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A guide to aphrodisiacs that's backed up by actual science

Wednesday 12th October 2016

Tip one - forget about using anything labelled "Spanish fly".

 

 

The Silk Road  (the trade route, not the dark web drug market) has been responsible for spreading exotic substances across several continents from the Han dynasty onwards; some of those substances were herbs and spices that aroused more than one kind of appetite in the people who consumed them.

As well as having the power to hide the taste of more than slightly rotten food in the millennia before the invention of the refrigerator, some of these culinary superstars developed a reputation for spicing things up in the bedroom, both metaphorically and literally.  

Before I get on to the genuinely fun stuff, something is really bugging me about aphrodisiacs: Spanish fly. It’s the absolute opposite of sexy and we need to stop referring to it as an aphrodisiac. It doesn’t work and it’s a terrible thing to eat.

The Spanish fly, Lytta Vesicatoria, is a member of the blister beetle family, aptly named because they produce a chemical called cantharidin that causes flesh to blister on contact. When swallowed, it causes the victim to vomit and urinate blood and it can cause such severe blistering to the oesophagus and stomach that they haemorrhage to death. Chronic poisoning with very small amounts over time causes renal failure and what apparently feels like the world’s worst urinary tract infection.

The most infamous Spanish fly poisoning took place in 1772, when the Marquis de Sade tried to spice up an otherwise routine orgy with cantharidin-spiked aniseed sweets. All the young ladies invited to the party became extremely ill and one nearly died – for which the Marquis was tried and sentenced to death in absentia, having left town the second trouble started brewing.

In a tragic example of failing to learn from history, a sexually frustrated businessman used Spanish fly in 1954 to kill two pretty, young women in his office who refused to have sex with him. He was caught red-handed and red-faced – literally - as he had been too eager to even wash his hands after poisoning his co-workers, and ended up with tell-tale blisters that identified him as the killer.

Unfortunately, you can still find products calling themselves “Spanish Fly” online which advertise themselves openly as a drug which can turn a “no” into a “yes, à la rohypnol. One of the websites I visited while writing this article assured me that their product was colourless, tasteless, odourless, and “can NOT be spotted”. Gross.

Now that the grim and ghastly is out of the way, we can discuss what everyone is itching to hear: What actually works?!

Well, not chocolate and oysters, so put those away. Clinical trials with human beings are a bit thin on the ground, but there are plenty of studies that go to hilarious lengths to quantify the effect of various elixirs of passion on hapless lab animals – I never knew there were so many different ways to measure rodent erections!

Warning: Pretty much everything beyond this point has a laundry list of potential side effects that range from annoying to scary, so I sincerely urge you to talk to your doctor before you decide to chow down on any of these things. Also, be realistic – none of these things are going to work miracles and you are probably better off investing in some good quality sex toys and dirty movies.

Yohimbine (Pausinytalia yohimbe)

Yohimbine has the distinction of being tested at length on humans as well as being approved by the FDA for the treatment of erectile dysfunction. Like sildenafil (i.e. Viagra, Cialis etc.), it works by relaxing the smooth muscle cells in the penis which allows the blood vessels to dilate i.e. it makes your penis stand at attention.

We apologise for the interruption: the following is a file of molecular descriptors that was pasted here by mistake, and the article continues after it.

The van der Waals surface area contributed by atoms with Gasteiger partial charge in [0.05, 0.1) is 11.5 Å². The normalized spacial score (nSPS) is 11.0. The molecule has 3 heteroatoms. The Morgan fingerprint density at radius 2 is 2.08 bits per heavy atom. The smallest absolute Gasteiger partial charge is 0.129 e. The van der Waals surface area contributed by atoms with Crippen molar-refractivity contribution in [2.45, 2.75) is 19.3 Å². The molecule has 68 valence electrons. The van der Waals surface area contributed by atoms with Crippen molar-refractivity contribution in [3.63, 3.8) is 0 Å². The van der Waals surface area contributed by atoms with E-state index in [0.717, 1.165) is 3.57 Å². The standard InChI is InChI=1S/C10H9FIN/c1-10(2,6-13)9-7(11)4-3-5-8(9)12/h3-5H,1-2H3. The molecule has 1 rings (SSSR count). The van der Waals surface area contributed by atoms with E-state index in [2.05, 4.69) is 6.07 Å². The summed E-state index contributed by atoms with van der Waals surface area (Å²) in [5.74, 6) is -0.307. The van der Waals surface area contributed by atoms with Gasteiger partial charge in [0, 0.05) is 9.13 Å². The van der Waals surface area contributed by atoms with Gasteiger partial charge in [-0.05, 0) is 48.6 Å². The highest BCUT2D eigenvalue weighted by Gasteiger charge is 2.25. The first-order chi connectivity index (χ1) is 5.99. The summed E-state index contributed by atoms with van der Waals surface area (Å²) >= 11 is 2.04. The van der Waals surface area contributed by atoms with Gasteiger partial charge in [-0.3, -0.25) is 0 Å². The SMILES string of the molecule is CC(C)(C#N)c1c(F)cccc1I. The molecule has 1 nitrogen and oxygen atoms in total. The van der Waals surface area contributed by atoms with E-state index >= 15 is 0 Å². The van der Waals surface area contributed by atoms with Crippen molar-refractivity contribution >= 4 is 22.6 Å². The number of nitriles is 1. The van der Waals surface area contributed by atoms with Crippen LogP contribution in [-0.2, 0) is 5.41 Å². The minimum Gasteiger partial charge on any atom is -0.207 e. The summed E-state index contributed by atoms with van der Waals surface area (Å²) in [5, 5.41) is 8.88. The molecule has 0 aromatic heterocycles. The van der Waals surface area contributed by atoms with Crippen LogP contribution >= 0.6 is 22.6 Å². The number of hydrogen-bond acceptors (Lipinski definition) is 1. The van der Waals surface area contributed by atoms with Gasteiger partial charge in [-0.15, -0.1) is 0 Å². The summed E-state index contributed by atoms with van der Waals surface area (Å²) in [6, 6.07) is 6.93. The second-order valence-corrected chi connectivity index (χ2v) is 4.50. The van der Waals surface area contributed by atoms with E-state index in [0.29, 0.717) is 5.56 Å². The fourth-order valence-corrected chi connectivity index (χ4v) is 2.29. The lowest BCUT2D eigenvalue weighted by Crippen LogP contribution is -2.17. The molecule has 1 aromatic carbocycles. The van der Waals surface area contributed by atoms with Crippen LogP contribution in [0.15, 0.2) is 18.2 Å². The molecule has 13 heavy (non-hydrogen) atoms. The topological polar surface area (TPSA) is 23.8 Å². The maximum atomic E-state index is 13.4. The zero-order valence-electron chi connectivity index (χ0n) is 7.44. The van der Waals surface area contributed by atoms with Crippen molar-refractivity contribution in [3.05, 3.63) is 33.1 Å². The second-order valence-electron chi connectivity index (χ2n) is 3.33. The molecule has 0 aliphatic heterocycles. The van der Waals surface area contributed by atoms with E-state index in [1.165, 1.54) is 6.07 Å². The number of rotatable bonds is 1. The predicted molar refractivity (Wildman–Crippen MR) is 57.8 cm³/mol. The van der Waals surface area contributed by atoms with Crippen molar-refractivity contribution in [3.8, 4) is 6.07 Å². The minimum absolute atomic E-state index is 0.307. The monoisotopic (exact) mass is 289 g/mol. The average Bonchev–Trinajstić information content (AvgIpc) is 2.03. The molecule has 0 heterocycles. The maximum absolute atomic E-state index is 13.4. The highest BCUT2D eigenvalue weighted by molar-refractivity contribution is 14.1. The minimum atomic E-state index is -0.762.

TT (Tribulus terrestris)

This one made the lab animals very frisky, even the poor rats that had their balls cut off (ouch). The TT rats took less time to get erections and mount their female counterparts than their fellow castrati did when fed the placebo. A small double-blinded placebo trial found that it could increase libido in women too.

Saffron (Crocus sativus)

Saffron contains two different active compounds that have been tested on rodents and people, crocin and safranal. Crocin has been shown to make lab rats very amorous, but safranal seems to be a bit of a dud.

Two studies in human men have had conflicting results. The study that fed men with erectile dysfunction 200mg a day found significant increases in “penis tip rigidity, tip tumescence, base rigidity, and base tumescence”. (I could have just said “better erections” but how many opportunities do people get in life to talk about penis tip rigidity?) However, another study with a lower dose (30mg per day) found that the saffron capsules paled in comparison to sildenafil.

Nutmeg (Myristica fragrans)

In the 18th century, a fashionable gent wouldn’t be caught dead without his silver nutmeg grater; the spice was coveted for its reputation as an aphrodisiac – and it was rumoured to keep fleas away too!

Mice and rats expressed their appreciation for the spice through “increased mounting behaviour”, which is the technical way of saying they got super busy.

Ginseng (Panax ginseng)

Ginseng has been used to treat erectile dysfunction in China for 5000 years, since the reign of the mythical Emperor Shen-Nung.

Like yohimbine, it’s thought that ginseng helps you get it up by relaxing smooth muscle cells and dilating blood vessels in your South Pole. Several studies double-blind placebo trials have found that ginseng improves erection quality and frequency – i.e. better boner and more often.

Interestingly, ginseng has also been shown to help the ladies too; a placebo-controlled randomised trial found that ginseng significantly improved arousal in postmenopausal women.



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